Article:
By Daniel Trotta
(Reuters) - Vandals scrawled graffiti claiming the Holocaust was "fake history" on an exterior wall of a Seattle synagogue, leading the rabbi to urge President Donald Trump to more forcefully denounce a wave of anti-Semitic incidents in recent months.
Seattle police said they were investigating the vandalism at Temple De Hirsch Sinai as a hate crime after an off-duty officer spotted it on Friday.
"Holocaust is fake history!" read the spray-painted message, with each letter S written as dollar signs.
Rabbi Daniel Weiner linked the graffiti and a series of bomb threats against Jewish community centers since January to what he characterized as permissiveness of white supremacy from parts of the electorate during the 2016 presidential election campaign.
"A message needs to come from our president, not only decrying anti-Semitism but specifically indicting white supremacists and in particular those who support his candidacy," Weiner said, also referring to the bomb threats, vandalism against Jewish cemeteries and aggression against Muslims, Sikhs and immigrants.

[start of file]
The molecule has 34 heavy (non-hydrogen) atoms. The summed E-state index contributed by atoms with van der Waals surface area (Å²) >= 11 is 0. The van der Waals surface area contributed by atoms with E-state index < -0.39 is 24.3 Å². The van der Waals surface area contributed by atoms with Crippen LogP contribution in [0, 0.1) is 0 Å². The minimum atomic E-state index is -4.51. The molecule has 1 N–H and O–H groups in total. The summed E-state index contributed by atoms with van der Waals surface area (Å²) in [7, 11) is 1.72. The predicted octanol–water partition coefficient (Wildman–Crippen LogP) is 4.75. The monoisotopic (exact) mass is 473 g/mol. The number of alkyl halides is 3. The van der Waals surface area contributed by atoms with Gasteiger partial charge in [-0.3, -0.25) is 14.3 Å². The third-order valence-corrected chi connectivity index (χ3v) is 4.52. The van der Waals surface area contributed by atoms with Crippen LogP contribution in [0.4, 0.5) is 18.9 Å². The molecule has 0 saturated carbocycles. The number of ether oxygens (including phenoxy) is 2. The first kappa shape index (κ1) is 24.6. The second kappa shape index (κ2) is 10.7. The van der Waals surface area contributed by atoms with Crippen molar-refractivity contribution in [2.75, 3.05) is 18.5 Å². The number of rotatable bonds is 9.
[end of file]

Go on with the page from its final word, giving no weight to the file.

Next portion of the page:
Weiner did not blame Trump or his administration directly but regretted "the tone that has been set throughout the campaign," when white nationalists embraced the Trump campaign.
The rabbi left the message uncovered all day on Friday so that people "really experience this kind of naked and wanton hatred."
Trump has denounced the anti-Semitic incidents, notably at the start of his address to Congress on Feb. 28. Weiner welcomed the response even though he said he was "disheartened that it took cajoling and there was such a delay."
After the latest wave of bomb threats on Tuesday, the Trump administration denounced them "in the strongest terms," White House spokesman Sean Spicer said, promising to search for ways to stop them.
In more than a dozen countries, it is against the law to publicly deny that Jews were the victims of genocide in Europe during the Nazi era, but such speech is permitted in the United States under the First Amendment of the U.S. Constitution.
Similar threats have also been reported in Britain, leading Scotland Yard and the Federal Bureau of Investigation to investigate, officials said. Investigators said there is evidence that some of the U.S. and British bomb threats are linked.
The American incidents prompted all 100 U.S. senators last week to ask the federal government to help them enhance security.
More than 140 Jewish community center leaders also wrote to U.S. Attorney General Jeff Sessions expressing frustration with the investigation.
(Reporting by Daniel Trotta; Editing by Frank McGurty and Grant McCool)